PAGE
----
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2023 Study: Cannabinoids for Brain Cancer

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Cannabinoids for Brain Cancer Study

A 2023 study entitled "Therapeutic and Supportive Effects of Cannabinoids in Patients with Brain Tumors (CBD Oil and Cannabis)" that was published in the journal Current Treatment Options in Oncology had the goal of providing "a broad view of the current landscape of brain tumor treatment, the role of cannabis in the brain tumor context, and how the patients' quality of life and therapeutic efficacy may be improved by the use of cannabis."

A schematic of a human brain.
Does cannabis help brain tumors?

The study explained that more than 150 types of brain tumors exist, but that astrocytoma composes about 60 percent of all primary brain tumor diagnoses. However, among the most fatal types of brain tumors are high-grade or malignant central nervous system (CNS) tumors.


"In 2021, 84,000 people were diagnosed with a primary brain tumor in the United States."

In 2021, 84,000 people were diagnosed with a primary brain tumor in the United States. Globally, 330,000 new cases of brain tumors were reported in 2016. Conventional therapy includes surgery, radiation, and chemotherapy (typically temozoloide).


The study's authors discussed several ways in which cannabis may help those with cancerous brain tumors, including with the common symptoms of chemotherapy-induced nausea and vomiting, appetite stimulation, seizure control, and pain management.

A model of a human brain.
84,000 Americans diagnosed in 2021.

Brain Tumor Symptom Treatment

Cannabinoids for Brain Cancer. The study reported that symptom management is a major challenge for those suffering brain tumors and their caregivers. It explained that the issue is complex and doctors are often challenged in determining if a symptom is the result of the brain tumor itself or one of the treatment therapies employed to prevent its growth.


"Symptom severity varies widely, depending on the size and location of the tumor."

"Additionally, symptom severity varies widely, depending on the size and location of the tumor, as well as the past medical history of any given patient," reported the scientists. They explained that frequent symptoms include headaches, vision and hearing impairment, speech difficulty, and challenges with maintaining balance."


Other potential symptoms include fatigue, depression, a decline in mental function or memory, personality changes, seizures, and muscle paralysis.

A woman rolls a cannabis joint.
Marijuana helps nausea from chemotherapy.

Cannabinoids for Brain Cancer Study Conclusions

Cannabinoids for Brain Cancer. The scientists made the following conclusions based on their data and analysis.


"In recent years, the medicinal properties of the Cannabis genus have received increased attention around the world. This attention combined with the lack of therapeutic choices and side effect management from such therapies has greatly increased the interest of cannabis in brain tumor patients due to its safety profile.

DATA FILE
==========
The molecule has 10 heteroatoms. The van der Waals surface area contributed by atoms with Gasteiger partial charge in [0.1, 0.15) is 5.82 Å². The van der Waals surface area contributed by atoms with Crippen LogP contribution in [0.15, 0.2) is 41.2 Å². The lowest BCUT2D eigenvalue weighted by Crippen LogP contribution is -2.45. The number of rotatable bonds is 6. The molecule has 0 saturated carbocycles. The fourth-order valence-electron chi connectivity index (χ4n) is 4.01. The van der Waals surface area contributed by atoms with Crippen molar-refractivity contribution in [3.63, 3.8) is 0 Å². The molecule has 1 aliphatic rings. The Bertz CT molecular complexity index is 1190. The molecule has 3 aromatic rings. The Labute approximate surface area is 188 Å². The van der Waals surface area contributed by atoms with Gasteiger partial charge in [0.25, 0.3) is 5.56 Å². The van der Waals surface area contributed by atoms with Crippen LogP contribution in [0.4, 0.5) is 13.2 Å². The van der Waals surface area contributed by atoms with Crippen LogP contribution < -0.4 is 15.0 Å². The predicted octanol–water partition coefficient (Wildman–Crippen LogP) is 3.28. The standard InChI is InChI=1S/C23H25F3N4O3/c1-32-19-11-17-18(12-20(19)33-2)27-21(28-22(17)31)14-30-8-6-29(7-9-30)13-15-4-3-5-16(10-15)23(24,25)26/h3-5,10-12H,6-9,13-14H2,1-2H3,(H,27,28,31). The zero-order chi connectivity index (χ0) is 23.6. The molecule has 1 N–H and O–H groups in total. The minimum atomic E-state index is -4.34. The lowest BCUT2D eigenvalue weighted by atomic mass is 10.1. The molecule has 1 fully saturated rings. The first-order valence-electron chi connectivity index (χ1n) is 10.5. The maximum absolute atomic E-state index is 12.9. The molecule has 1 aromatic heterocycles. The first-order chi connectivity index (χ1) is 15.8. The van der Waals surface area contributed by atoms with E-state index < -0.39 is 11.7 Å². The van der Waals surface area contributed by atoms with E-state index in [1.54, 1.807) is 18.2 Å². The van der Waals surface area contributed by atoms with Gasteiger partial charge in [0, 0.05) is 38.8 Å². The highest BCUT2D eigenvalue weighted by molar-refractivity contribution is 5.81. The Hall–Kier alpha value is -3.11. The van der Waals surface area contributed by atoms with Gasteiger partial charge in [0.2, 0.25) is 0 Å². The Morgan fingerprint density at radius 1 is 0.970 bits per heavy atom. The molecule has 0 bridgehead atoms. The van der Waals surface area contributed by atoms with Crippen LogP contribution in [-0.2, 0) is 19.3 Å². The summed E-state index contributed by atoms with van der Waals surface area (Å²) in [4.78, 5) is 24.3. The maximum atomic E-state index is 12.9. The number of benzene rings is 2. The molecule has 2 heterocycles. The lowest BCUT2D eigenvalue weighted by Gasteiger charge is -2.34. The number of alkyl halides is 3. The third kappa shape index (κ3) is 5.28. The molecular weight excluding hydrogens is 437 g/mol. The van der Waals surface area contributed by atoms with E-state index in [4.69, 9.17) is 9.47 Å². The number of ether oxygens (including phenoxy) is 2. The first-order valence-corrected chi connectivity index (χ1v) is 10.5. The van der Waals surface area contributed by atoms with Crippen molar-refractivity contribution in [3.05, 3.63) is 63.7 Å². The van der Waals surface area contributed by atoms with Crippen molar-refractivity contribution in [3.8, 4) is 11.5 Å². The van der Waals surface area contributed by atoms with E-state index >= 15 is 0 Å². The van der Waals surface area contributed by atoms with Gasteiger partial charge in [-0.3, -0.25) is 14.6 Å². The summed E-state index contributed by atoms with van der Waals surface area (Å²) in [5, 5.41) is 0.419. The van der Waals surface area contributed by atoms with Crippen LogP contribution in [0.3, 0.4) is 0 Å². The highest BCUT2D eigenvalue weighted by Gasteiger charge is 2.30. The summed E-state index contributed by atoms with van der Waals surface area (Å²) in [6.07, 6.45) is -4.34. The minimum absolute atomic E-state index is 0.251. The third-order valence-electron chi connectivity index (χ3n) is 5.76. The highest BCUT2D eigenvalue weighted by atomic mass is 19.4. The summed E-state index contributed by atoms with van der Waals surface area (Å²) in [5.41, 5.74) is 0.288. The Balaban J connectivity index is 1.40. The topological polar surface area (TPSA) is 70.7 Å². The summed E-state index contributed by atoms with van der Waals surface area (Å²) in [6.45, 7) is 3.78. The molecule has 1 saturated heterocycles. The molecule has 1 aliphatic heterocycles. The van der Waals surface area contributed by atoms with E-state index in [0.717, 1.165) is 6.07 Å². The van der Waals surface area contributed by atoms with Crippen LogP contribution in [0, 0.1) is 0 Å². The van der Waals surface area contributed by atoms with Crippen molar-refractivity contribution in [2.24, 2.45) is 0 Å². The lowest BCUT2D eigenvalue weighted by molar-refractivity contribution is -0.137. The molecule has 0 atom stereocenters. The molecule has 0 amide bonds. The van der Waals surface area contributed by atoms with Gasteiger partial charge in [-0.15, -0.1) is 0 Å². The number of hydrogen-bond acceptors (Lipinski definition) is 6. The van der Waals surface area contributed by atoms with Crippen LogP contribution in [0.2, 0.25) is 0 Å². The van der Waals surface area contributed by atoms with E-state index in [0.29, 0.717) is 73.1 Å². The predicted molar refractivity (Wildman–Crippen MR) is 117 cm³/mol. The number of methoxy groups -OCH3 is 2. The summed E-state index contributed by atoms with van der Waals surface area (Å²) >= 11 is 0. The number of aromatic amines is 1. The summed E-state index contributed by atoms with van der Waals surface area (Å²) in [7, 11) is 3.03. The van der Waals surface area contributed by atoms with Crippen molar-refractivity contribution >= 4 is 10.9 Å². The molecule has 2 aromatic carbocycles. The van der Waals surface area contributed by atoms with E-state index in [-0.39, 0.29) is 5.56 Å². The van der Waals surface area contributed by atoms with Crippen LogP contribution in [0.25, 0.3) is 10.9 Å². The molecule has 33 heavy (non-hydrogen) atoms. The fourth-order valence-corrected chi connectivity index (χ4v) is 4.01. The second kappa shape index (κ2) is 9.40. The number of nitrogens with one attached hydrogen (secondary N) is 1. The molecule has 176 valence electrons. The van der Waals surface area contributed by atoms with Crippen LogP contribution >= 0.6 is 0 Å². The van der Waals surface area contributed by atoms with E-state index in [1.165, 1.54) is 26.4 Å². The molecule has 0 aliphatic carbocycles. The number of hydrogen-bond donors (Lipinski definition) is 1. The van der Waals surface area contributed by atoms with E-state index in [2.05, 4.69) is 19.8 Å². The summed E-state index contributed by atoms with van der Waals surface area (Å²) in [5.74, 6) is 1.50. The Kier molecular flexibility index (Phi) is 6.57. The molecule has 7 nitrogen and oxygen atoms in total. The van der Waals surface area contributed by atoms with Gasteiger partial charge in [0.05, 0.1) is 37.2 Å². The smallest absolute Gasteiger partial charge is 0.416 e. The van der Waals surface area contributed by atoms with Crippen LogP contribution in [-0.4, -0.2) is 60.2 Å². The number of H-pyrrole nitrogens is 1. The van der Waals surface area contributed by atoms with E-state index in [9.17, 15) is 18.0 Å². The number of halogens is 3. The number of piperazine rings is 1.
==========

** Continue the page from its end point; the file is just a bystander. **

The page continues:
"Medicinal cannabis may inhibit chemotherapy-induced nausea and vomiting, stimulate appetite, reduce pain, and decrease inflammation and cancer cell proliferation."

"Current evidence suggests medicinal cannabis may inhibit chemotherapy-induced nausea and vomiting, stimulate appetite, reduce pain, and decrease inflammation and cancer cell proliferation and survival. In this context, cannabinoids have not only shown to possess properties that may help minimize the polypharmacy effect that chemotherapeutic agents entail but to be a potential co-adjuvant to these therapies.

A mature cannabis plant cola.
Cannabinoid therapies may be useful.

"Cannabinoid therapies including marijuana and CBD products may be a useful adjunct to steroids and palliative therapies to improve symptom management.


"The increasing need for evidence-based arguments about potential harms and benefits of cannabis use paralleled a surge in empirical studies investigating the health impact of cannabis use, the majority of which are observational and focused upon negative health effects and addiction.


"More rigorous studies [about] cannabis and cannabinoids in patients with brain tumors...are urgently needed."

"Although there have been some interventional studies to try to understand the impact of cannabinoids in gliomas the use by the public in general has greatly surpassed the scientific knowledge derived from clinical trials. As such, more rigorous studies aimed to understand the overall clinical impact of cannabis and cannabinoids in patients with brain tumors and the interactions of these compounds with standard of care treatments are urgently needed."


View the original study.

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